Afghan peace process seems shadowy as Taliban sets preconditions
KABUL (92 News) – Following the preconditions of Taliban for the resumption of peace talks with Kabul, including their removal from international terror blacklists, at an informal meeting with lawmakers and activists in Doha, the future of Peace Talks seems shadowy.
Afghan President Ashraf Ghani said that the war would escalate if the dialogues with Afghan Taliban could not start until April. “The government is open to talking with Taliban groups and is ready to discuss their concerns, but for the Taliban to set condition for talks is unacceptable,” he said.
Ghani said that it will also affect Pakistan if the talks could not be resumed, adding that February and March are important for dialogues.
Participants, who attended the two-day conference on an individual basis rather than as the government’s representatives, included Afghan president Ghani’s uncle Qayyum Kochai, an informal adviser to the president on peace-related issues and Malalai Shinwari, another adviser who was one of the few women in attendance.
Members of the Taliban’s political office in Qatar began two days of discussions with an Afghan delegation as momentum grows for the start of a formal peace process. The militant group emphasized a hardline stance on talks aimed at ending its 14-year insurgency, ruling out negotiations until Taliban preconditions were met.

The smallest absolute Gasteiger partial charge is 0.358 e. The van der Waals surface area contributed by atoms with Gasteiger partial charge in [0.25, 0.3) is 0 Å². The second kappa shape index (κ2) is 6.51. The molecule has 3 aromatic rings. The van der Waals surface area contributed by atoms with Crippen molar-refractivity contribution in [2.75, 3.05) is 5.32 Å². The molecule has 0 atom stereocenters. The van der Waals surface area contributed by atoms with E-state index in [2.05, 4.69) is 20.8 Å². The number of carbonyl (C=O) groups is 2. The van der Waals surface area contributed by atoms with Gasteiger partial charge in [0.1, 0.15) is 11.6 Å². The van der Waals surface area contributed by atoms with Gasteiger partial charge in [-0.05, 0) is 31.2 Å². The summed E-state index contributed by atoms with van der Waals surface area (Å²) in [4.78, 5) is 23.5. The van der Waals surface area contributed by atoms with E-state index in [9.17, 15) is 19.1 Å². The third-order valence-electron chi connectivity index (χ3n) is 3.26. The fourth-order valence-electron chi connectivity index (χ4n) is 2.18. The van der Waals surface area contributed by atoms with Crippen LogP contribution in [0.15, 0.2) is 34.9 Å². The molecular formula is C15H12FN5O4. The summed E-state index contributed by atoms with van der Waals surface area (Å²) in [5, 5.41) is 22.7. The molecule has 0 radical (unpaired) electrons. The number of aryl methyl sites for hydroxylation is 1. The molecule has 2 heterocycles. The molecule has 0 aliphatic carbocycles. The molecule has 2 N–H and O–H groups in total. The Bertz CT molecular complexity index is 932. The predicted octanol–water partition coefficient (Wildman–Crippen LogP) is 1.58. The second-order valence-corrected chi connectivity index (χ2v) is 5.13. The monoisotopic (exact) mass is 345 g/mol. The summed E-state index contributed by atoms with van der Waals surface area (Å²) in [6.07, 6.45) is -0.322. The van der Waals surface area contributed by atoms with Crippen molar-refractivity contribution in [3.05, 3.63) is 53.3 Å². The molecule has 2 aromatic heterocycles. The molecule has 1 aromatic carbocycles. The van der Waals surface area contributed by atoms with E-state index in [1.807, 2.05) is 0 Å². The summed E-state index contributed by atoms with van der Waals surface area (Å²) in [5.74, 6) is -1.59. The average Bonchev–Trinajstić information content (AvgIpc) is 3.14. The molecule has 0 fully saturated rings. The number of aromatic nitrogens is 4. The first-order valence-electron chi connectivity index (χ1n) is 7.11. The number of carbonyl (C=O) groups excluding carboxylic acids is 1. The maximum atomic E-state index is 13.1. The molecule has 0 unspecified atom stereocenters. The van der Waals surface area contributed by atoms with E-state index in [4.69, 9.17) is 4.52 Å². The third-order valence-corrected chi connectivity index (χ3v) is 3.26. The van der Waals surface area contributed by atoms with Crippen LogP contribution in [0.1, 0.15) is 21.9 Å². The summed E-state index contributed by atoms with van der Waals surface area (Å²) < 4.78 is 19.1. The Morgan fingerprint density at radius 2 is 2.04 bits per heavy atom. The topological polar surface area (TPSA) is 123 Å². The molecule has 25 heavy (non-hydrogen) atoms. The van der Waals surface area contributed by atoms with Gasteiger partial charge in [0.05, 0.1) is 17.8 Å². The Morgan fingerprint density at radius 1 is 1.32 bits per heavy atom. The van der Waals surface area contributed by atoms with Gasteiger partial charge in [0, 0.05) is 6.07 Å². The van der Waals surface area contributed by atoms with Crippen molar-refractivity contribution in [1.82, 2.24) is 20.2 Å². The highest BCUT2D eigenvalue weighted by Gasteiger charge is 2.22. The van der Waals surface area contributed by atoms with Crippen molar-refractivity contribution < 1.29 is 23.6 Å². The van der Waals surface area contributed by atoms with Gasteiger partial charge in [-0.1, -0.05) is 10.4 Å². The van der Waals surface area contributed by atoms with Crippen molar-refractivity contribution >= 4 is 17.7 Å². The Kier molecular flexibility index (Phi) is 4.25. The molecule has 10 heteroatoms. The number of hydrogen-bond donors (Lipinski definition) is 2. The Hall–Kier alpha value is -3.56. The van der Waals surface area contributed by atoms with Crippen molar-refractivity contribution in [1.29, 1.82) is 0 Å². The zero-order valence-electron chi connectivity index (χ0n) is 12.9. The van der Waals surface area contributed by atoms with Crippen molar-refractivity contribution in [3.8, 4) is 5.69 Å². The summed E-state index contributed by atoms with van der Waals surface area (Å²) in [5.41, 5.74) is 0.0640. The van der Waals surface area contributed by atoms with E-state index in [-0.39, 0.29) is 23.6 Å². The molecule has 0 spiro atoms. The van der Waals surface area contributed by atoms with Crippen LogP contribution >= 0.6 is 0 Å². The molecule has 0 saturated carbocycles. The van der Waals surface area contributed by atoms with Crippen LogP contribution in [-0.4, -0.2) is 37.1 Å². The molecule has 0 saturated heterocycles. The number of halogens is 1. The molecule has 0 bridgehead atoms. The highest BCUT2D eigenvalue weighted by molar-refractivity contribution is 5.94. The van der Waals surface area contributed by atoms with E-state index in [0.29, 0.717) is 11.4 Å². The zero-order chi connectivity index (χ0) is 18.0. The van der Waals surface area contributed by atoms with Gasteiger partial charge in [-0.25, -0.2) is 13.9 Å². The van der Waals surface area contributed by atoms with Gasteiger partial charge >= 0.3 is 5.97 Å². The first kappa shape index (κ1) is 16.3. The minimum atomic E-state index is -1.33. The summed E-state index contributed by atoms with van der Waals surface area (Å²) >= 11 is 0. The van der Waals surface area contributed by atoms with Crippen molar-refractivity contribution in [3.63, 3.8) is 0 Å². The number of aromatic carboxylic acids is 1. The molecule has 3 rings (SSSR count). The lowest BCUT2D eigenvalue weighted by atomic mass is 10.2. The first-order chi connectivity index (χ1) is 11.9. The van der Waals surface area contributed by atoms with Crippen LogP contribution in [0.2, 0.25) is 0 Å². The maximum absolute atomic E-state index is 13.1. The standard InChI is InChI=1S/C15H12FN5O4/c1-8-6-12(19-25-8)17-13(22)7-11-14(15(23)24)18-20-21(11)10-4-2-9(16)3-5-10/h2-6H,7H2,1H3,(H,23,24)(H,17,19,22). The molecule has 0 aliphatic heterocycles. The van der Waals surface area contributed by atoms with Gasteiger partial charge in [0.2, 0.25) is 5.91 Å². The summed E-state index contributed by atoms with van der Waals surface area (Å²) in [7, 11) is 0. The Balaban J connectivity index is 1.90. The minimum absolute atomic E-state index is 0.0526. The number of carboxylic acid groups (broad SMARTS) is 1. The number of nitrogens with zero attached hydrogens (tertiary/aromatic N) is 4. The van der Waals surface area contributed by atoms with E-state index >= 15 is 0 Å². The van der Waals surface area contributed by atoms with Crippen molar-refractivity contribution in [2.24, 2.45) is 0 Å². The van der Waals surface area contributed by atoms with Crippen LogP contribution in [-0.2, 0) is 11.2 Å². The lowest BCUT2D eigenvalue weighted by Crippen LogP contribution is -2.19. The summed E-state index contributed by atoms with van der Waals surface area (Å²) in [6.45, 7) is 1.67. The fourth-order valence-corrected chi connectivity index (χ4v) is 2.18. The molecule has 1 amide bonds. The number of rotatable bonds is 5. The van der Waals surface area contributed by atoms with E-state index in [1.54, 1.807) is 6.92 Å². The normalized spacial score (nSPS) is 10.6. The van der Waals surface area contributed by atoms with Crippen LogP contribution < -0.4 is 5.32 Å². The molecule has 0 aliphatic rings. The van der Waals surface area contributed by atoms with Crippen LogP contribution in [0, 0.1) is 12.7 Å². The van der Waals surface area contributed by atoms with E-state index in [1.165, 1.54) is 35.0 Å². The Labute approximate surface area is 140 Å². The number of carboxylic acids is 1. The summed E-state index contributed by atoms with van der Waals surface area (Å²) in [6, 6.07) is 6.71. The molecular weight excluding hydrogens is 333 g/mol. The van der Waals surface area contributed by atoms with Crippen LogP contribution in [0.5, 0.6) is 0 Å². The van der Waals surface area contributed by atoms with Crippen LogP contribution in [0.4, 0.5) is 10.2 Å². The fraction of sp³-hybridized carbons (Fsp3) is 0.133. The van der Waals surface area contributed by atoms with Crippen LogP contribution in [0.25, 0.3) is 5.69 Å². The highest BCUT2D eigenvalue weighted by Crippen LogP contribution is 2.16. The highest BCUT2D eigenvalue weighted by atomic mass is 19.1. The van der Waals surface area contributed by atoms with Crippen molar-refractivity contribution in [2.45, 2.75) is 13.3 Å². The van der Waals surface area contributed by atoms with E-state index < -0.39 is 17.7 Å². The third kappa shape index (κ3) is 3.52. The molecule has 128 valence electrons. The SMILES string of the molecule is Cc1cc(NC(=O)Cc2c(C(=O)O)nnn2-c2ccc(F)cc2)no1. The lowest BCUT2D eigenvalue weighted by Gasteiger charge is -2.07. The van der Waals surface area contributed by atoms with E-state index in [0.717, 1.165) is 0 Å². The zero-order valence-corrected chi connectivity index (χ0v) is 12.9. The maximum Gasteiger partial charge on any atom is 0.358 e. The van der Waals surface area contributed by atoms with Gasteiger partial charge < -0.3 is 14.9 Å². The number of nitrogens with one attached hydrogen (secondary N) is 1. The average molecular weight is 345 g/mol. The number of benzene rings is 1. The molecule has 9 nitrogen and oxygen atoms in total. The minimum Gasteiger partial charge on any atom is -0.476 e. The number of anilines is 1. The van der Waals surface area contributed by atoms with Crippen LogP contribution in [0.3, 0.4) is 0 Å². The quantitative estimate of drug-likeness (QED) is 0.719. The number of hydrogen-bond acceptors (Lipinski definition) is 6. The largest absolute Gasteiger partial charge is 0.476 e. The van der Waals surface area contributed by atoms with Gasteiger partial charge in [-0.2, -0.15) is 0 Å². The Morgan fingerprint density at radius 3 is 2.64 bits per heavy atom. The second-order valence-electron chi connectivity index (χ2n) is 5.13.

“As long as foreign forces are in Afghanistan, peace and stability is impossible,” Mohammad Naim Wardak, a member of the Taliban delegation, said. “We will take every path which leads to the withdrawal of foreign troops from Afghanistan and to the establishment of an Islamic system.”
“Before any official talks, we want names of our mujahedeen to be removed from UN and US blacklists and all bounties on their heads be cancelled,” Taliban spokesman Zabiullah Mujahid said, listing the group’s demands at the Qatar conference. “We also want our political office in Doha to be officially reopened.”